The Giro d’Italia is reportedly set to start in Japan in 2018 in what would be the most ambitious – and furthest flung – opening days of any of cycling’s three Grand Tours, including a summit finish on Mount Fuji.
Turin-based newspaper La Stampa reports that the Far Eastern country icould host the opening four stages of the race.
The newspaper says that race director Mauro Vegni has already visited the Shizuoka Prefecture to sign a preliminary agreement with its governor, Heita Kawakatsu.
Vegni is said to have contacted the UCI to request two rest days to accommodate the near-10,000 kilometre journey back to Italy and allow the riders at least partial recovery from jet lag.
La Stampa adds that among those involved in the project are Enzo Cainero, who has twice organised the Italian national championships in his native Friuli-Venezia-Giulia region and who was also responsible for the introduction of Monte Zoncolan in the Giro d’Italia.
Significantly, he organises in partnership with the Shizuoka Prefecture a Gran Fondo that “twins” the Zoncolan with Mount Fuji.
The Italian mountain will play host to it on 28 August 2016, with riders from Japan participating, and Mount Fuji will be the scene of a similar event the following month.
With the Giro proving popular on Japanese TV and the country also home to a cycling industry that includes Shimano, the cost of staging the first four days of the race is estimated at some €35 million, including expenses of between €250,000 and €500,000 for each of the participating teams.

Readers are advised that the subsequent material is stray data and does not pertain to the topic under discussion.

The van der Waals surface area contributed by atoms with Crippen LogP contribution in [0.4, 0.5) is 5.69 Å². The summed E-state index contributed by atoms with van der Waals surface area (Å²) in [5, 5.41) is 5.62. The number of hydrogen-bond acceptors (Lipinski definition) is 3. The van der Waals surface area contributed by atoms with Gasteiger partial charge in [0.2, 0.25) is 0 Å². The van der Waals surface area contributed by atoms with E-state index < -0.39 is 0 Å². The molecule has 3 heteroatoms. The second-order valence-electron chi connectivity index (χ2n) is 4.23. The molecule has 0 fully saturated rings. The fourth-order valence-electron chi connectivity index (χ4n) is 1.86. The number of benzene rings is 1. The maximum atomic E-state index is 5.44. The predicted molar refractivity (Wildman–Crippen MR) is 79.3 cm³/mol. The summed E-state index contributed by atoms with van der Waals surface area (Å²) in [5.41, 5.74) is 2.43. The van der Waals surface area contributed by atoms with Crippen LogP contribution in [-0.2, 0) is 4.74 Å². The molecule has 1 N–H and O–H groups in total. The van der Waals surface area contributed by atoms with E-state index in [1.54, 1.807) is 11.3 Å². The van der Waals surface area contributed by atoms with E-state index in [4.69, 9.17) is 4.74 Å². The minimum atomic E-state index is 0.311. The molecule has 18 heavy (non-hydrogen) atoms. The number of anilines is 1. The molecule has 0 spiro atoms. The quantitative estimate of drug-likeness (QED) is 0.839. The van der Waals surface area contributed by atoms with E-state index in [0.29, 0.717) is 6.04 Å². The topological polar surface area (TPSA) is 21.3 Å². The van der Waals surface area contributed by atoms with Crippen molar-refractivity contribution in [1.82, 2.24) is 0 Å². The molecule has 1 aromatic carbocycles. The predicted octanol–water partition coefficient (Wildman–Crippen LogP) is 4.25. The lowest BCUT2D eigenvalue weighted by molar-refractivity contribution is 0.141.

It’s not the first time that Giro d’Italia owners RCS Sport have contemplated starting the race outside Europe.
In 2009, it was reported that the US capital, Washington DC, was bidding to host the opening two days of the 2012 edition of the race, and by February of the following year, an announcement was said to be imminent.
Instead, due to the impact of local elections in the US city and the departure of race director Angelo Zomegnan, the foreign start in 2012 went to Denmark – while Washington DC mayor Adrian Fenty found himself in a spot of bother after accepting a gift of a $12,000 Colnago bike.
Presented by Ernesto Colnago himself at a reception at the Italian Embassy in February 2015 when the city’s bid was still alive, it comfortably exceeded the $10 maximum value officials are permitted to receive from those looking to conduct business with it.
Tour de France organisers ASO have already moved into Japan, with the Saitama Criterium by Le Tour de France held there every year from 2013 with a field comprising local riders as well as stars such as John Degenkolb, who won last year from Fumiyuki Beppu and Chris Froome.
Plans to start the Tour de France itself outside Europe are mooted periodically, for example on the Caribbean islands of Guadeloupe or Martinique (both French overseas departments, and therefore officially part of France and the European Union).
ASO also considered holding part of the race in the United States during the 1980s, but logistical issues, as well as the potential effect of jet lag on riders, mean that foreign Grand Departs have so far been confined to Europe.
Following this year's hugely successful Big Start in the Netherlands, the 2017 Giro d'Italia - the 100th edition of the race - will reportedly begin in Sardinia.
Born in Scotland, Simon moved to London aged seven and now lives in the Oxfordshire Cotswolds with his miniature schnauzer, Elodie. He fell in love with cycling one Saturday morning in 1994 while living in Italy when Milan-San Remo went past his front door. A daily cycle commuter in London back before riding to work started to boom, he's been news editor at road.cc since 2009. Handily for work, he speaks French and Italian. He doesn't get to ride his Colnago as often as he'd like, and freely admits he's much more adept at cooking than fettling with bikes.